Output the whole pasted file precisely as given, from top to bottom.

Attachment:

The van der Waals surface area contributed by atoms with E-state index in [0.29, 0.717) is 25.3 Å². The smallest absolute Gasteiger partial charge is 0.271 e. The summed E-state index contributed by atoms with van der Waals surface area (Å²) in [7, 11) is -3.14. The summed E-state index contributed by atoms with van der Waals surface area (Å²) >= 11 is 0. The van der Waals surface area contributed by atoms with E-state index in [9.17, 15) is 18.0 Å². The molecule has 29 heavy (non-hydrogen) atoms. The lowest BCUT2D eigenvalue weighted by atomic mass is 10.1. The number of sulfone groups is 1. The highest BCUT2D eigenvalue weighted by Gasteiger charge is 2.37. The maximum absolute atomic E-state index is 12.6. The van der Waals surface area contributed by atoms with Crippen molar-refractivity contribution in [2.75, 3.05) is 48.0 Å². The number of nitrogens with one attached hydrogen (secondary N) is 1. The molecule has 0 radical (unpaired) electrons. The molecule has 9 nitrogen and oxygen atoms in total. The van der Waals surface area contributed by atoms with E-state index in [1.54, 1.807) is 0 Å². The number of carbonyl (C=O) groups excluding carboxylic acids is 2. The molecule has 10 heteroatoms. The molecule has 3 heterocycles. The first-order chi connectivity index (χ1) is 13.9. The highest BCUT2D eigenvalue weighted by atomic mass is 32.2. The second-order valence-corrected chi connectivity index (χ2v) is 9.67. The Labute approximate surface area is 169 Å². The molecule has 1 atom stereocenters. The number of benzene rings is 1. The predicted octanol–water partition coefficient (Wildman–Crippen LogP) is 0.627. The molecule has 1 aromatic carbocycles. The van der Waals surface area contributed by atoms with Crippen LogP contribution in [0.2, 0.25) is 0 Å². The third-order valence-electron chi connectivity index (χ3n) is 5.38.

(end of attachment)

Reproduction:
The van der Waals surface area contributed by atoms with E-state index in [0.29, 0.717) is 25.3 Å². The smallest absolute Gasteiger partial charge is 0.271 e. The summed E-state index contributed by atoms with van der Waals surface area (Å²) in [7, 11) is -3.14. The summed E-state index contributed by atoms with van der Waals surface area (Å²) >= 11 is 0. The van der Waals surface area contributed by atoms with E-state index in [9.17, 15) is 18.0 Å². The molecule has 29 heavy (non-hydrogen) atoms. The lowest BCUT2D eigenvalue weighted by atomic mass is 10.1. The number of sulfone groups is 1. The highest BCUT2D eigenvalue weighted by Gasteiger charge is 2.37. The maximum absolute atomic E-state index is 12.6. The van der Waals surface area contributed by atoms with Crippen molar-refractivity contribution in [2.75, 3.05) is 48.0 Å². The number of nitrogens with one attached hydrogen (secondary N) is 1. The molecule has 0 radical (unpaired) electrons. The molecule has 9 nitrogen and oxygen atoms in total. The van der Waals surface area contributed by atoms with E-state index in [1.54, 1.807) is 0 Å². The number of carbonyl (C=O) groups excluding carboxylic acids is 2. The molecule has 10 heteroatoms. The molecule has 3 heterocycles. The first-order chi connectivity index (χ1) is 13.9. The highest BCUT2D eigenvalue weighted by atomic mass is 32.2. The second-order valence-corrected chi connectivity index (χ2v) is 9.67. The Labute approximate surface area is 169 Å². The molecule has 1 atom stereocenters. The number of benzene rings is 1. The predicted octanol–water partition coefficient (Wildman–Crippen LogP) is 0.627. The molecule has 1 aromatic carbocycles. The van der Waals surface area contributed by atoms with Crippen LogP contribution in [0.2, 0.25) is 0 Å². The third-order valence-electron chi connectivity index (χ3n) is 5.38.